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San Francisco


1776   Franciscan monks build a mission near Yerba Buena Cove. Mexicans establish the Presidio, a fortified military post near the Golden Gate. 1849   The Gold Rush hits, and San Francisco is at its heart. San Francisco transforms from a small tent town to a rowdy city with a booming economy. 1850s   San Francisco has lots of unregulated gambling, and upwards of 1,000 gambling establishments. Mostly men, and a dearth of women. In 1850 about 2,000 arrived from France and other European nations and most became prostitutes. Broadway and Pacific Street area, plus Telegraph Hill, becomes a center for Chileno harlots and thieves. Sydney Ducks - Australian criminals, and Vigilance Committee - group that forms to stop their crimes. Ducks steal, murder, set many fires. Vigilance Committee manages to try and execute members of the Sydney Ducks, eventually ends them. This is in the area that becomes The Barbary Coast. Dives during this time: The Boar's Head, Goat and Compass, The Golden Rule, the Fierce Grizzly. Second Vigilance Committee finally gets rid of Sydney Ducks. 1860s   Sydney Town gone, welcome Barbary Coast. Boundaries East, by the waterfront and East Street (now the Embarcadero) South, by Clay and Commercial Streets West, by Grant Avenue and Chinatown North by Broadway, but including Telegraph Hill and parts of North Beach Alleys included Hinckley, Pinckley, Bartlett, China, Dupont, Sullivan, Bull Run, Moketown, and Dead Man's Alley. San Francisco Call - asks for law forbidding women to work in melodeons, dance-halls, and concert saloons. Law was passed, but ignored. No effort was ever made to enforce it. 1870s   Economic downturn in California economy, unemployment, leading to racist sentiment against the Chinese in particular. Local historian writes, "The Barbary Coast is the haunt of the low and the vile of every kind." 1876 On Pacific Street, Montgomery Street, Kearny Street, and Stockton Street, as well as others: Clothing stores Dance halls, melodeons, dives, wine and beer dens (deadfalls), concert saloons, groggeries. Dance halls & concern saloons - in cellars, low ceiling, rectangular rooms, bar to one side, clear space for dancing in center, one end a platform where performers danced and musicians played music. Some had pianos, some also a fiddle, trombone, and/or clarinet. Melodeons dance halls but no dance floor. Served liquor, entertainment. Named for originally having a reed organ with a suction bellows called a melodeon. Shows had bawdy songs, skits, dances, the cancan. Some catering to Mexicans and Negros, obscene poses by women. Northern limits of Barbary Cost: Row of Mexican fandango houses, on Broadway, opposite the County Jail. Police patrolled in pairs or more, never alone. 1876 - Another ordinance to remove women from saloons and drinking cellars between the hours of 6 p.m. and 6 a.m. passed but was ignored until 1879. 1879: Police forbade the performance of the cancan and arrested Mabel Stantley of the Rentz Troupe, which played at the Standard. The Standard: high-class theater. Arrest made in March. San Francisco Chronicle journalist Charles Warren Stoddard accused Stantley of indecent exposure, because she failed to keep her skirts around her ankles. Stantley charged $200 by court. After police satisfied with victory, ignored the cancan dances. Types of entertainment. Lowest deadfalls Employed around 6 or so women. Aged, wasted by life. Dance halls Employed 10 to 50 women, from age 12 to old. Called "pretty waiter girls." Paid between $15 to $25/week, plus 25% commission on liquor sold, half their income from dancing, but ended up giving much of their money to their pimps. Performed on state, sold liquor. At least 90% were prostitutes. Require to prostitute themselves to any man who wanted them. Wore gaudy costumes Men could pay a small fee to strip any of the girls nude and see her "unadorned." Middle 1870s characters from dives The Galloping Cow Sister of The Dancing Heifer. Enormous woman, rarely bathed. "Sang" at melodeons and concert saloons. She and sister "lumbered like elephants." Opened a saloon on Pacific Street in 1878. The Dancing Heifer Sister of The Galloping Cow. Enormous woman, rarely bathed. "Sang" at melodeons and concert saloons. She and sister "lumbered like elephants." The Roaring Gimlet Very tall, skinny woman, shrill singing voice. The Waddling Duck Hugely fat, called the "only woman who could sing in two keys at the same time." Really, just screeched scales out of tune. Lady Jane Grey Handsome, middle-aged woman with a sad face. She claimed to be the illegitimate daughter of an English earl. She wore a cardboard coronet with colored glass glued to it as a crown. The Little Lost Chicken Tiny woman in her mid-twenties. Sang only one song, "The boat lies high, the boat lies low; she lies high and dry on the Ohio." Quavering falsetto, sometimes cried at the end of the song. She was a master pickpocket and stole from many men. Dance Halls & Concert Saloons Had cellar or sub-cellar, with a large floor and cubicles. Cubicles had cots in them. Pretty waiter girls and performers took men to these cots for prostitution. Often 15 minutes between dances so the women could make extra money servicing these men. Price: $0.75 to $1.00. Plus, they had to purchase two drinks at the bar: one for the girl, one for themselves. Bartender often made a show of putting an aphrodisiac in the woman's drink, but really she drank tea at whiskey prices. The job of women in these establishments was to make sure the men spent all the money they had on them. If they got stingy, they ended up drugged, robbed, and rolled. Places included: Bull Run, Canterbury Hall, the Louisiana, the Thunderbolt, the Cock l' the Walk, the Opera Comique, the Dew Drop Inn, the Rosebud, Every Man Welcome, Brooks' Melodeon, the Tulip, the Occidental, the Arizona, the Montana, the Coliseum/Big Dive. The Billy Goat Mid-1870s deadfall in a cellar at Pacific and Kearny Streets. Smelled of stale beer, damp sawdust, and unwashed people. Smoke permeated. Proprietor: Pigeon Toed Sal. Irishwoman. Had a derringer and a hickory wagon-spoke as weapons. Encouraged and participated in crimes in her establishment for 50% of the cut. Bull Run Vied with The Billy Goat for toughest den in San Francisco. Also known as Hell's Kitchen and Dance Hall. Managed by Irishman, One Year Tim. Master of ceremonies, chief bouncer. Owner: Ned Allen/Bull Run Allen, had fought in Union Army. Huge man, wore snow white ruffled shirt. Cluster of diamonds around neck. Large red nose that he powdered with flour. Three-story building at Pacific Street and Sullivan Alley. Dance hall/bar in cellar. Dance hall/bar on street floor. Assignation house (brothel) upstairs. 40 to 50 girls worked there. Brazen, hopeless, abandoned women. Motto: Anything goes here. Bull Run women drank beer by choice to dull their lives. The Opera Comique At Jackson and Kearny Streets. Proprietor: Happy Jack Harrington. Brown curly hair. Mustache so long he could tie it underneath his chin. Clothing: Frock coat, white shirt with ruffled bosom, fancy waistcoat, tight lavender or cream colored trousers. Came under the influence of the Praying Band - woman's christian temperance organization - in 1878. Partner: Dutch Louise, aka Big Louise Also known as Murderer's Corner. French and Spanish women as performers and pretty waiter girls. Bawdy and obscene shows, more than anywhere else on the Barbary Coast. More Respectable Resorts Also called melodeons or concert saloons The Bella Union, the Olympic, the Pacific, Bert's New Idea Melodeon, the Adelphi, Gilbert's Melodeon. Catered to stag (male) audiences. No dancing. Charged admission ranging from one bit to 50 cents. Revenue came from that and sale of liquor. No pretty waiter girls. Discouraged drugging and robbery. Female performers were still required to sell drinks. More professional women performers, seldom prostitutes. Many of these women, and male performers became dramatic, vaudeville, and musical comedy stars of the American stage. Performers who became popular included Ned Harrigan, Lotta Crabtree, James A. Hearne, J.H. O'Neill, Maggie Brewer, Eddie Foy, Junie McCree, Pauline Markham, Jefferson de Angelis, and Flora Walsh. The Bella Union Most popular of these resorts On Washington and Kearny streets. Ned Harrigan a frequent performer after performing at Gilbert's Melodeon three times and being kicked out. Originally a gambling house, from 1849. Destroyed several times by Sydney Ducks. Latest one built in 1868, lasted until 1906. Variety house, playing to men only. But sometimes opened as a family theater showing melodramas. Samuel Tetlow, proprietor from 1856 to 1880. Partners with Billy Skeantlebury (whom he shot and killed in 1880). See page 127 of The Barbary Coast for advertisement. Crowded practically every night. Bawdy shows. Layout: large bar room, "very pretty little theater" with a circle of curtained boxes around it. Painted drop curtain, draws up to show male and female performers. Songs and dances of "licentious and profane character." Chinatown The 1870 census shows 71,328 Chinese in California, more than half of whom live in San Francisco. Occupied the upper part of Sacramento Street. Area was known first as Little China with the inhabitants called China Boys. In the 1860s, dubbed Chinatown. Work Demographics Cooks and domestic servants in white households: 5,000 men Cigar makers: 4,000 men Manufacture of men's clothing and women's underwear: 5,000 men Laundries: 2,000 men Chinese women, primarily slave prostitutes. Enemies Hoodlums Gang of young thieves and brawlers. Also a nuisance to the police. Members aged from 12 to 30. Term dates from 1868 in San Francisco. Shifted from a capital H to a lowercase h by 1872. Lots of robberies and other crimes. Had an elected captain who planned crimes and assigned members of gang to commit them. Stole whatever they could and sold it to fences and dealers on the Barbary Coast. Membership could include girls, almost always more dangerous than the boys. 1878 - 13-year-old girl known as Little Dick led a gang of more than 20 boys about the same age. Stole a hundred revolvers from a gun shop,distributed them to her followers, sold the remainder on the Barbary Coast, and got caught and put in an institution. Loved to torment Chinese people. Weapons of choice Hickory bludgeon fists brass or iron knuckles knife Clothing Strove to be fashionable, to wear quality clothing. This became prominent in the 1880s: hairs oiled and puffed, curled on the sides, parted in the middle, wore velvet best, black or olive frock coat with peaked sleeves that rose to their ears, knee-high boots of calfskin, a sombrero, a ruffled whit shirt with a low collar, a black string tie, tight fawn-colored trousers. Many were proud of the name "hoodlum" and considered themselves above the law. As a group, violently hated the Chinese. Would go on street cars, tie two Chinese men's queues together, and cut off the ends. Set fire to laundries and wash-houses, invaded other Chinese businesses, robbed and beat proprietors, stole the earnings of the slave girls, stormed their brothels and insisted they submit to "frightful abuses." Attacked any Chinese person who ventured into a part of the city where they were: the waterfront, Telegraph Hill, northern Barbary Coast, and Tar Flat (south of Market Street). Hoodlum Revolt of 1877 July 24, 1877 - Gang of several hundred hoodlums attacked Chinese laundries and wash houses around the city, wrecking several, setting fire to a wash house at Turk and Leavenworth. The National Guard responded to protect potential riot areas. About 200 men who enrolled under the standard of the Committee of Safety joined them, to protect the Chinese (and public) from hoodlums. On the afternoon of July 25, the hoodlums attacked several Chinese men again. Demolished interiors of several Chinese stores and laundries. A group of about 500 men attempted to burn the docks of the Pacific Mail Steamship Company, which had brought in most of the Chinese. Company's property protected by police, National Guard, and the Pick Handle Brigade. Drove away hoodlums and saved the ships and docks. July 26, hundreds of San Franciscans join the Pick Handle Brigade as members of the Committee of Safety. Between 3,500 and 4,000 men on duty fought the hoodlums and ended the hoodlum revolt. Creed involved in these events would be fascinating. Specific Hoodlums. Billy Smith Leader of a gang known as the Valley Boys or Rising Star Club. Had about 200 followers, all thugs. Expert at rough-and-tumble fighting. Gouger, biter. Used only his fists and a pair of corrugated iron knuckles that covered the entire back of his hands. (Could I steampunk these out, make them more deadly?) Sent to prison in 1871, later returned, no longer lead a group, but was still a hoodlum. (Details on page 161-162.) James Riley Known as "Butt Riley" and "King of the Hoodlums." Born in New York in 1848. Became a sailor. Landed in San Francisco in the late summer of 1868. Just over 6' tall. Weighed around 200 pounds. "Extraordinarily" handsome. Eagerly sought as a lover by prostitutes, and they paid him. Sold photos of himself to prostitutes for $0.25. To his favorites, he sold nudes for $0.50. Had new photos made every Monday. Weapons: set of brass knuckles, a hickory bludgeon, a slung shot, a big knife, seldom used any. Instead, rushed his opponents with his head and butted them in the belly or the point of the chin. Demolished doors of Chinese homes or slave dens. Would butt Chinese men with his head when his boys captured one. Butted one 160 pound man 10 feet. Would splinter doors on bets for $0.50 or $1.00 depending on the thickness. Once, on a $5.00 bet, he butted a hole in a thick oak door and that gave him his first headache. Shot in 1871, then committed a robbery in 1876 and was sent to San Quentin for 15 years. Probably won't fit into the story, unless I can learn about that robbery and it fits. Leland Stanford, founder of Stanford University and California governor from 1861 - 1863, wrote that Chinese immigration should be discouraged by every legitimate means. Called whites the "superior race." California Legislature - Voted in 1863 that Chinese could not give testimony in any legal action in which a white man was involved. General San Francisco Sentiment April 15, 1874: Gigantic mass-meeting, more than 20,000 attendees, held in San Francisco. Various state and city officials berated the Chinese. Said that there were no virtuous Chinese women (Chinawoman) in America, that the Chinese had no wives are children. Complained about the different diet, said they were of no benefit to the U.S., that all Chinese were slaves, that the Chinese brought no benefit to banks or importers. The Six Companies, a Chinese leadership group, categorically denied these and wrote a rebuttal. An ordinance prohibited carrying baskets suspended from a pole upon the shoulders to go after Chinese laundrymen. (This wasn't enforced as it had no penalty.) Another ordinance prohibited them from shipping their dead home, and yet another (vetoed by Mayor William Alvord but passed anyway) put a tax of $15/quarter on anyone working in a Chinese laundry. Another made it illegal to sleep in a room containing less than 500 cubic of space for each person, making virtually all rooms where Chinese people slept illegal. June 14, 1876: Made the Chinese queue/pigtail illegal. Hardly ever enforced (called for cutting it off by police), but rulled invalid in 1879 by U.S. Circuit Court. Chinese Prostitutes Primarily brought to San Francisco for white men. White men were their best customers. Started in middle 1850s. Around 1869, Chinese women were brought in "in bulk" in each China steamer. In mid-1870s, between 1,500 and 2,000 Chinese prostitutes, conservative estimate. Neither federal nor city authorities tried to change this until the exclusion laws of the mid 1880s. Sometimes police intercepted ships and sent the woman to asylums or mission homes, at request of the Six Companies or an American reform agency. Often very young: 8 to 13 years old was common. Ah Toy - Early prostitute, 1850. Had rich partners and lovers. Eventually bought her freedom. Became an importer of girls, opened dives in San Francisco, Sacramento, other cities. Returned to China. Around 1869, Chines girls sold to prosperous tradesmen and wealthy merchants. Price: $200 to $500 each according to youth, beauty, and attractiveness. "The refuse" were sold to brothels. Selina - 1880s. Page 173. Brothels (called bagnios throughout San Francisco) in Chinatown. Parlor house - Found mainly on Grant Avenue, Ross Alley, Waverly Place, and here and there in important thoroughfares. Furnished with bamboo, teakwood, embroidered hangings, soft couches, cushions of embroidered silk, with exotic paintings of clouds, and fragrant incense in the air. All to give a sense of the Orient (called that at the time). Four to 25 girls, seductively perfumed, richly clad. Crib - many, located on Jackson Street, Washington Street, and alleys like China, Bartlett, Stout and Church. China Alley was a dingy 15-foot passage from Jackson to Washington. All cribs. Small, 1 story shacks 12 ft wide and 14 ft deep, divided into 2 rooms by heavy, coarse curtains. Occupied by from 2 to 6 girls. Girls wore black silk blouse with narrow band of turquoise, with embroidered flowers on the band. Band extended across the front and back. Sometimes silken trousers in cold weather, but often just the blouse. Invitations girls gave included, "China girl nice! You come inside, please?" or "Your father, he just go out!" The idea being that men like having sex with the same women their father's did. Or "Two bittee lookee, flo bittee feelee, six bittee doee!" Whether in cribs or parlor houses, Chinese prostitutes were cleanly. Shaved entire body, took frequent baths. Masters always compelled Chinese prostitutes to entertain every man who applied, so up to 90% of them had an STI. Parlor houses refused boys of sixteen or seventeen, but cribs did not. In fact, even boys as young as 10 or 12 could sometimes be found in the cribs. These girls were technically slaves, owned by syndicates of Chinese men or women like Madame Ah Toy. When they arrived, girls put into slavery with a contract. The price in gold for the girl put into the girl's hand. She handed it to the man who offered her for sale, then signed a contract. Contract stated she had received the money into her own hands and agreed to serve as a prostitute for a specific number of years. In 1870s & 1880s, it also said if she was sick 1 day, 2 weeks would be added to her time. If more than 1 day, 1 month added. If she ran away, she agreed to serve as a prostitute for life. Girls got sick often enough that basically, they were forced to be prostitutes for life anyway. Even her period added to her time. Note - Brothels that rich Chinese men went to had white women addicted to opium. Note - Some rich Chinese men had their own harems of Chinese girls. The End of a Prostitute's Career In the 1860s and 1870s, when Chinese prostitutes were broken mentally and physically, they were carried into small, dismal rooms in back alleys of Chinatown. These were called "hospitals." Left alone to die. Described by San Francisco Chronicle as "loathsome in the extreme." Girls slept on old rice mats. No table, chairs, stools, windows. Girls would be notified, when no longer useful as prostitutes, that they must die and sent to these death rooms. This is one place Maxwell Gregg will recruit people for his experiments. In later years, a woman named Miss Donaldina Cameron would help improve conditions, but she was born in New Zealand in 1869, and not around at the time of these stories. Chines Tongs These were the gangs of Chinatown. Involved in every criminal scheme in the quarter. Originated in the U.S. Major tongs, organized around 1860 by Chinese in the Marysville gold fields as "mutual benefit associations." Spread to railroad construction camps, then to the coast, and throughout the U.S. Hop Sings Suey Sings First tong war between Hop Sings and Suey Sings over a girl. See page 184 if relevant. By about 1870, about 20 tongs in Chinatown. Operated gambling resorts, opium dens, houses of prostitution. Controlled the slave trade by collecting a head tax on every girl imported. Employed professional killers and had a force of "boo how doy..." fighting men. Favorite weapons: hatchets, knives, bludgeons. Left weapons with the bodies of those they killed. Boo how doy also called hatchetmen and highbinders, had regular salaries. Paid extra for bravery in battle, bonuses based on number of kills. Little Pete - Real name Fung Jin Toy 11 years old in 1876. Watched fight between Suey Sings and Kwong Docks in 1875 from a 3rd floor balcony at Washington St. and Waverly Place. Later head of the Sum Yop Tong. Waterfront Eastern and North Eastern parts of Barbary Cost: the waterfront. Most dangerous part. Police patrolled in pairs. Went in larger numbers when raiding or searching for criminals in dives. Police in Barbary Coast, primarily waterfront All brave, strong, and husky. Carried regulation night stick, pistol, large knife 1 foot long. Sgt. Thomas Langford. (This was 1880s) Decapitated a hoodlum with his blade. Found men ransacking second hand clothes store on Pacific Street. Rushed them down as they shot at him. First swing, cut a guy's head nearly clean off, wounded others badly. Other hoodlums fled in terror. From then on hoodlums terrified of him. Area crowded with saloons and brothels, especially on these streets: Davis, East (now the Embarcadero), Front, Battery, Pacific, Jackson, Washington. Catered to sailors. High chance for them to get robbed and shanghaied. Related slang: "Shanghai voyage." "Voyage to Shanghai." Ships Communication between shore and ships anchored in Bay of San Francisco handled by "Whitehall boats." These were large skiffs. Scoundrels and Shanghaiers Old Activity Red Shirt. Mexican guy, ended up shot by police. Shanghai Kelly Runners used skiffs to board ships, entice seamen off boats, bring them to establishments for $3 to $5 a head. Would force those who wouldn't come willingly. Runner gear: revolver, knife, blackjack or sling (slung) shot, pair of brass knuckles, obscene pictures, flask of liquid soap, rum and whiskey dosed with Spanish fly. Got away with boarding vessels even though illegal. There was a $100 fine for this, but it was rarely enforced. Crimps then shanghaied sailors out to other ships. Often sent weak, non-sailors, too. Drugged to where men were fully knocked out and appeared lifeless. Sometimes sent dead men, even murdered men, even covered up murders. Rarely caught 'til out at sea. City Facts of 1876 Mayor: Andrew Jackson Bryant. Signed things A.J. Bryant.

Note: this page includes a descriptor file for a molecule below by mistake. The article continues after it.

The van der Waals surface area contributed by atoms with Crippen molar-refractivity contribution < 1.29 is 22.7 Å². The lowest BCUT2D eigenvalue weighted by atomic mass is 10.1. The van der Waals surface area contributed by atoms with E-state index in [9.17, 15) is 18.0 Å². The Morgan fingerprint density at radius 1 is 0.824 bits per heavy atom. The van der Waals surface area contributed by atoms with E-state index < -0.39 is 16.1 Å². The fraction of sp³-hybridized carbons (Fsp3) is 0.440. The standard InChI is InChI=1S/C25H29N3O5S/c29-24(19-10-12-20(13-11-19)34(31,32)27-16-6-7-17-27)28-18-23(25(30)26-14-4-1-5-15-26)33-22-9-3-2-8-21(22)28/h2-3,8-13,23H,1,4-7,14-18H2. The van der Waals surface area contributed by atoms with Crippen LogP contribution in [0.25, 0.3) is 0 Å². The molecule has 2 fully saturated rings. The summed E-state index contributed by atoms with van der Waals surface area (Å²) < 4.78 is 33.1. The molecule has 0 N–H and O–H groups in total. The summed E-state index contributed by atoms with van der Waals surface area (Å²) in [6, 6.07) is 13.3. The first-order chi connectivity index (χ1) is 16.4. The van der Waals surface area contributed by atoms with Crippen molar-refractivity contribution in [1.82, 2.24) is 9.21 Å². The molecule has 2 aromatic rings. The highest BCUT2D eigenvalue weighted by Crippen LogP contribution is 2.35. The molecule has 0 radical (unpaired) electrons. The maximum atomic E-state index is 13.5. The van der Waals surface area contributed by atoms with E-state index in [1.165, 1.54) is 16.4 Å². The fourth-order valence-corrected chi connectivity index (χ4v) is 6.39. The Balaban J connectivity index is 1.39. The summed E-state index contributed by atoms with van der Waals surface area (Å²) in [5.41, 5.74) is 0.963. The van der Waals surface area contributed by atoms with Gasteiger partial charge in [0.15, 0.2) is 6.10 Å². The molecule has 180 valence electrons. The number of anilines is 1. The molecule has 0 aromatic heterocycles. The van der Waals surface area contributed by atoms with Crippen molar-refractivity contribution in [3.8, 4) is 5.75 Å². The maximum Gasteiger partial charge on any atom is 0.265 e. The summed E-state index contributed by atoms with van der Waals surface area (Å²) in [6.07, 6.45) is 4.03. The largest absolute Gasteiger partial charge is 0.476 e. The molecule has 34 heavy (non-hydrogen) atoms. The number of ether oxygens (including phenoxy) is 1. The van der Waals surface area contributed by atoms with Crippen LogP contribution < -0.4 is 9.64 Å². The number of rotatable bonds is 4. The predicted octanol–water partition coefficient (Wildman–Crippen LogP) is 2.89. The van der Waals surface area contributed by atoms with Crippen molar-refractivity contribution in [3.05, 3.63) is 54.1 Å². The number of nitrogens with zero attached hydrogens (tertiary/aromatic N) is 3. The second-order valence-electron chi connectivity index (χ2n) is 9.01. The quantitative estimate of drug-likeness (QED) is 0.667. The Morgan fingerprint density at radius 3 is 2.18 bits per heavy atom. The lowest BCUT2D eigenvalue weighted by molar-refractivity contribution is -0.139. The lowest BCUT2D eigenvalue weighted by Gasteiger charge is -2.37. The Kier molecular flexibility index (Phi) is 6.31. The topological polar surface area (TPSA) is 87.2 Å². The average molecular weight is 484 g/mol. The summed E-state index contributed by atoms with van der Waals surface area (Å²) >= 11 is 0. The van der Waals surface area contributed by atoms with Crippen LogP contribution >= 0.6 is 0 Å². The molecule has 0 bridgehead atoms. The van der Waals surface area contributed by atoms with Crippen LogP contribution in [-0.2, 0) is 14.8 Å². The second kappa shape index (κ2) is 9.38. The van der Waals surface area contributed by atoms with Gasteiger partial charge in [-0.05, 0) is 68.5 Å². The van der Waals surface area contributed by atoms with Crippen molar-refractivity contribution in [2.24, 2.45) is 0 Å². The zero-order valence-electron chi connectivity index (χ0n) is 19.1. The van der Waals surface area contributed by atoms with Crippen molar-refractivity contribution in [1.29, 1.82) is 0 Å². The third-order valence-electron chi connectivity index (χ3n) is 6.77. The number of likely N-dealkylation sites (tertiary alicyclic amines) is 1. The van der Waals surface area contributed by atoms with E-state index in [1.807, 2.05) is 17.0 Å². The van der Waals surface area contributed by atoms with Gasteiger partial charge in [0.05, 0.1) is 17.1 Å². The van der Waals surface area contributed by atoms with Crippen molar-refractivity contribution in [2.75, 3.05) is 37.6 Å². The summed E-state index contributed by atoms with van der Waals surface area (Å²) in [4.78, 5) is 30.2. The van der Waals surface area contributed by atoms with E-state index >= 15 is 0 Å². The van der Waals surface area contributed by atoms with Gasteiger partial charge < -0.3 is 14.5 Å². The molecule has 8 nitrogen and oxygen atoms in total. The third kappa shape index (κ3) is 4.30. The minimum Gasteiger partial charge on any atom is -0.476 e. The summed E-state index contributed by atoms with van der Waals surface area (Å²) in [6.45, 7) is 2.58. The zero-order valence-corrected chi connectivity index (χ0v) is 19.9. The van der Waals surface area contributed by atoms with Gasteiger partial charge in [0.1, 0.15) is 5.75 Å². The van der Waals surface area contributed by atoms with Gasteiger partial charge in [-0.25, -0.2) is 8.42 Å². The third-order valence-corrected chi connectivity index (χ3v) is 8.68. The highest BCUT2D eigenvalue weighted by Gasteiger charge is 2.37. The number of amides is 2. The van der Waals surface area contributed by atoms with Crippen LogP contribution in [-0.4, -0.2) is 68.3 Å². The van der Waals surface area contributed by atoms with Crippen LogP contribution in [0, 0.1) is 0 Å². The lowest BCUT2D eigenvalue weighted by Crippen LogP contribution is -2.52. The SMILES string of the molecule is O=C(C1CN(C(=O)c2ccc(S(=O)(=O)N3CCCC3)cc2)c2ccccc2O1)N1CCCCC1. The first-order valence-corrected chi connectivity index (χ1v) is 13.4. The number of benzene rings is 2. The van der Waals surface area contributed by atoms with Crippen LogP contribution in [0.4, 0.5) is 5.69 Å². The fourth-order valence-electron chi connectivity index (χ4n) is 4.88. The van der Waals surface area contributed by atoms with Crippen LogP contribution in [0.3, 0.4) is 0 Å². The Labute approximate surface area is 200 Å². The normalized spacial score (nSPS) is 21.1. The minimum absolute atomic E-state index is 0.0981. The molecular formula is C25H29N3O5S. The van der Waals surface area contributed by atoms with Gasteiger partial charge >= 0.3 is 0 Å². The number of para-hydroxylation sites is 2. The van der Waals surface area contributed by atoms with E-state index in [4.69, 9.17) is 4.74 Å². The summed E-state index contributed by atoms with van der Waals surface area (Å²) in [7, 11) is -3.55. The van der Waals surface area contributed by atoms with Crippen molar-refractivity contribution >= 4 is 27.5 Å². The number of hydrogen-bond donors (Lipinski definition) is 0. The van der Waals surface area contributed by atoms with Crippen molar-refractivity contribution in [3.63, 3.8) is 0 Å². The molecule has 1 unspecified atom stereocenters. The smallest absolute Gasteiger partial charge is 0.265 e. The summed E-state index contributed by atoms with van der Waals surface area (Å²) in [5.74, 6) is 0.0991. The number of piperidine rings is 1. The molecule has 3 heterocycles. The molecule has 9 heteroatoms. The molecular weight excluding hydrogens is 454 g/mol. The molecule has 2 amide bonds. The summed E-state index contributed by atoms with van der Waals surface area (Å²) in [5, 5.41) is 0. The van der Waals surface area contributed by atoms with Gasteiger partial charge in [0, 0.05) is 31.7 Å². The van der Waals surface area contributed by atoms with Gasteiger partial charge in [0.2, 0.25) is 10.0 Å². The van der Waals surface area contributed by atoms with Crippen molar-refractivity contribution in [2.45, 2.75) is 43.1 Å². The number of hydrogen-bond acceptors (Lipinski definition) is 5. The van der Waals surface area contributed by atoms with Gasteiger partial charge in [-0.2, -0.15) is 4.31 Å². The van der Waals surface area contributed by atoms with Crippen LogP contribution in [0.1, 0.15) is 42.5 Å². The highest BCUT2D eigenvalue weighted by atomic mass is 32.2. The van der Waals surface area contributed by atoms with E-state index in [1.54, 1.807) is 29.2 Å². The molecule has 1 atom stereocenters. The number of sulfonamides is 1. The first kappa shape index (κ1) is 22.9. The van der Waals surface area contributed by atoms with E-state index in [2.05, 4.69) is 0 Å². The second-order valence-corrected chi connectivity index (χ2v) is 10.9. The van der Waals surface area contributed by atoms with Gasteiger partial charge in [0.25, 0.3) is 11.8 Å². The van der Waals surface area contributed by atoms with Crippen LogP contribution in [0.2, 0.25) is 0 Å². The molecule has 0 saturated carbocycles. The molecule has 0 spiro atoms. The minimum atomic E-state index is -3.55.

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Frisco, The City